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dc.contributor.authorTozser, Timea
dc.date.accessioned2018-05-14T18:01:16Z
dc.date.available2018-05-14T18:01:16Z
dc.date.issued2018-05
dc.identifier.urihttp://hdl.handle.net/1951/70207
dc.description.abstractDepression is identified as one of the most common mental illnesses in the United States (NIMH, 2014). To understand such prevalence, many researchers have focused on the cognitive patterns associated with depression, suggesting that depressed individuals focus their attention on experiences of disappointment, worthlessness, and rejection (Gotlib & Joormann, 2010). This may include counterfactual thinking patterns that center upon detrimental “what ifs” that impede meaning-making, a process known to benefit individuals and reduce stigma. Accordingly, the purpose of the current study was to explore the relationship between depression, counterfactual thinking, and stigma. Using a mixed methods design, participants were randomly assigned to consider ways in which their life might have been better or worse if they had never had depression. They also completed a series of questionnaires and open-ended questions. The results indicated that individuals who were randomly assigned and prompted to think either about negative and positive counterfactuals perceived higher levels of stigma than those in the control group. Additionally, individuals who wrote about ways their life would be better without depression reported greater meaning making than those who wrote about ways their life could have been worse. Lastly, systematic differences in emergent themes of meaning-making were identified between groups. The current research sheds light on depression narratives and how individuals create meaning about depression.en_US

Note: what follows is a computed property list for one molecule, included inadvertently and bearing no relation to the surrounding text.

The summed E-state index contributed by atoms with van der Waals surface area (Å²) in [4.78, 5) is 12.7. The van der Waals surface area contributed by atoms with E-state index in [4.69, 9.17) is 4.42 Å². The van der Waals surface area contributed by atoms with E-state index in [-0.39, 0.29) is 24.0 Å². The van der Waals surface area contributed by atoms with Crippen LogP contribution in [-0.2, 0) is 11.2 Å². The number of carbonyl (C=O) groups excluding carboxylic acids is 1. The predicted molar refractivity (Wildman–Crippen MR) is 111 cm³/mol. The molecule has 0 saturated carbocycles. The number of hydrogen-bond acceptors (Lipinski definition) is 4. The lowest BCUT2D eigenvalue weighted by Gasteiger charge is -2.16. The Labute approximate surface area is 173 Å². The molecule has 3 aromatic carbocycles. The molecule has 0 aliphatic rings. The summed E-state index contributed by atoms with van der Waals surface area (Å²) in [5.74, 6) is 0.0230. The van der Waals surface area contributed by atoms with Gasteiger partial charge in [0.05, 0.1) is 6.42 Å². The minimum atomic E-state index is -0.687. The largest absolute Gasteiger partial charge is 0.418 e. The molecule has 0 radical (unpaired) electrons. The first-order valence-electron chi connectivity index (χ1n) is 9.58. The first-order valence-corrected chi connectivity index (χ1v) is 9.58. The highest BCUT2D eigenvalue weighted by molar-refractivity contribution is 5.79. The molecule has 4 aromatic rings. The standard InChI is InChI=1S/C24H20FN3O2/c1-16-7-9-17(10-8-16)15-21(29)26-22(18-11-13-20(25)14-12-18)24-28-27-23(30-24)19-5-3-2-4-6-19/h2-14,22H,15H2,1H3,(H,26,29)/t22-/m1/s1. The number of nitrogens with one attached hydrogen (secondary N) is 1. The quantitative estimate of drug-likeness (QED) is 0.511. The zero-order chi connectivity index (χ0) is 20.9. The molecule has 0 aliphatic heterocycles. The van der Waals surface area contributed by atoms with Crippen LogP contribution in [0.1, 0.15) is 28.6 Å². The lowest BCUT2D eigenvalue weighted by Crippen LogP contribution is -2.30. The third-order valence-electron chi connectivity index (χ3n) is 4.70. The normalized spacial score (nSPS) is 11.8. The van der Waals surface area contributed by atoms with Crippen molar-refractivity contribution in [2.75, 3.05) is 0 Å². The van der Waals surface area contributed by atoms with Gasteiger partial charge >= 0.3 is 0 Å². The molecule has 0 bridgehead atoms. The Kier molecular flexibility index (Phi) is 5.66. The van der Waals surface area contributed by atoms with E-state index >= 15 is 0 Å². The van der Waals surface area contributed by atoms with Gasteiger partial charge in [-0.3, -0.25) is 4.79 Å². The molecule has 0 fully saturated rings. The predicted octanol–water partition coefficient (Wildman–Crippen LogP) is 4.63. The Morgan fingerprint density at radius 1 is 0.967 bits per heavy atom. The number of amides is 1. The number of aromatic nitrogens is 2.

dc.language.isoen_USen_US
dc.rightsAttribution-NonCommercial-NoDerivs 3.0 United States*
dc.rights.urihttp://creativecommons.org/licenses/by-nc-nd/3.0/us/*
dc.subjectDepression, Mentalen_US
dc.subjectResearch Subject Categories::SOCIAL SCIENCES::Social sciences::Psychologyen_US
dc.subjectDepression, Mental -- Psychologyen_US
dc.subjectCounterfactuals (Logic)en_US
dc.subjectStigma (Social psychology)en_US
dc.subjectCounterfactual thinkingen_US
dc.subjectStigmaen_US
dc.subjectMeaning makingen_US
dc.subjectNarrativesen_US
dc.title"What if I had never been depressed?": effect of counterfactual thinking on stigma for individuals who have experienced depressionen_US
dc.typeThesisen_US


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Attribution-NonCommercial-NoDerivs 3.0 United States
Except where otherwise noted, this item's license is described as Attribution-NonCommercial-NoDerivs 3.0 United States